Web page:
S-acylation is the covalent addition of a fatty acid, most generally palmitate onto cysteine residues of proteins through a labile thioester linkage. The death receptor CD95 is S-palmitoylated and this post-translational modification plays a crucial role on CD95 organization in cellular membranes and thus on CD95-mediated signaling. Here, we describe the nonradioactive detection of CD95 S-acylation by acyl-biotin exchange chemistry in which a biotin is substituted for the CD95-linked fatty acid. This sensitive technique, which depends on the ability of hydroxylamine to specifically cleave the thioester linkage between fatty acids and proteins, relies on three chemical steps: (1) blockage of free thiols of non-modified cysteine residues, (2) hydroxylamine-mediated cleavage of thioester-linked fatty acids to restore free thiols and (3) biotinylation of free thiols with a thiol reactive biotinylation agent. Resulting biotinylated proteins can be easily purified by an avidin capture and analyzed by SDS-PAGE and immunoblotting.
Rossin A, Derouet M, Abdel-Sater F, Hueber AO (2009) Palmitoylation of the TRAIL receptor DR4 confers an efficient TRAIL-induced cell death signalling. Biochem J 419(1):185–192, 182 p following 192CrossRefPubMedGoogle Scholar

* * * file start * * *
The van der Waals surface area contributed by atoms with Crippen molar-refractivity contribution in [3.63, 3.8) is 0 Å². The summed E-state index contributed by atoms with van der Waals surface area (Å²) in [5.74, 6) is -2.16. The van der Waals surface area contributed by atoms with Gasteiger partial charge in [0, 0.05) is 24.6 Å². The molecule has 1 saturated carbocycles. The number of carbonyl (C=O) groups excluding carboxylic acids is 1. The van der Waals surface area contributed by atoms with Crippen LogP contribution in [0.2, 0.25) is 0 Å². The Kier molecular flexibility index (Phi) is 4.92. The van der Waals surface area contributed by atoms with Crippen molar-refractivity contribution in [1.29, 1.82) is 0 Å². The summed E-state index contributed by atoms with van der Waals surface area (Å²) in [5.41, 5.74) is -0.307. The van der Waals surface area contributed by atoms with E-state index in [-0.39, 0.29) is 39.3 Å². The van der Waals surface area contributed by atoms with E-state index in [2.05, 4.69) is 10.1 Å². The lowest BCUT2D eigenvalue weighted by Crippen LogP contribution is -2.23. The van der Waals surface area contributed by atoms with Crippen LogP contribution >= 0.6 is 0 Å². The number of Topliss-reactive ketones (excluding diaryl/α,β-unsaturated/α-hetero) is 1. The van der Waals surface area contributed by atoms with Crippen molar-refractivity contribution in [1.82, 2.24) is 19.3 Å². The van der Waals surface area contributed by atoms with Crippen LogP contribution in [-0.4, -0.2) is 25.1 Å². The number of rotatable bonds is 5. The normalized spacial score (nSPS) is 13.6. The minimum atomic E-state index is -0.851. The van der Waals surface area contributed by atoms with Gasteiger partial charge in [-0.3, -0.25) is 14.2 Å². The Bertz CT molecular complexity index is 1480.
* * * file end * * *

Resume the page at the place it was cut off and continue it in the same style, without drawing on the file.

Berg V et al (2015) miRs-138 and -424 control palmitoylation-dependent CD95-mediated cell death by targeting acyl protein thioesterases 1 and 2 in CLL. Blood 125(19):2948–2957CrossRefPubMedPubMedCentralGoogle Scholar
Rossin A et al (2015) Fas palmitoylation by the palmitoyl acyltransferase DHHC7 regulates Fas stability. Cell Death Differ 22(4):643–653CrossRefPubMedGoogle Scholar
Leon-Bollotte L et al (2011) S-nitrosylation of the death receptor fas promotes fas ligand-mediated apoptosis in cancer cells. Gastroenterology 140(7):2009–2018, 2018.e2001–2004CrossRefPubMedGoogle Scholar
Jaffrey SR, Snyder SH (2001) The biotin switch method for the detection of S-nitrosylated proteins. Sci STKE 2001(86):pl1PubMedGoogle Scholar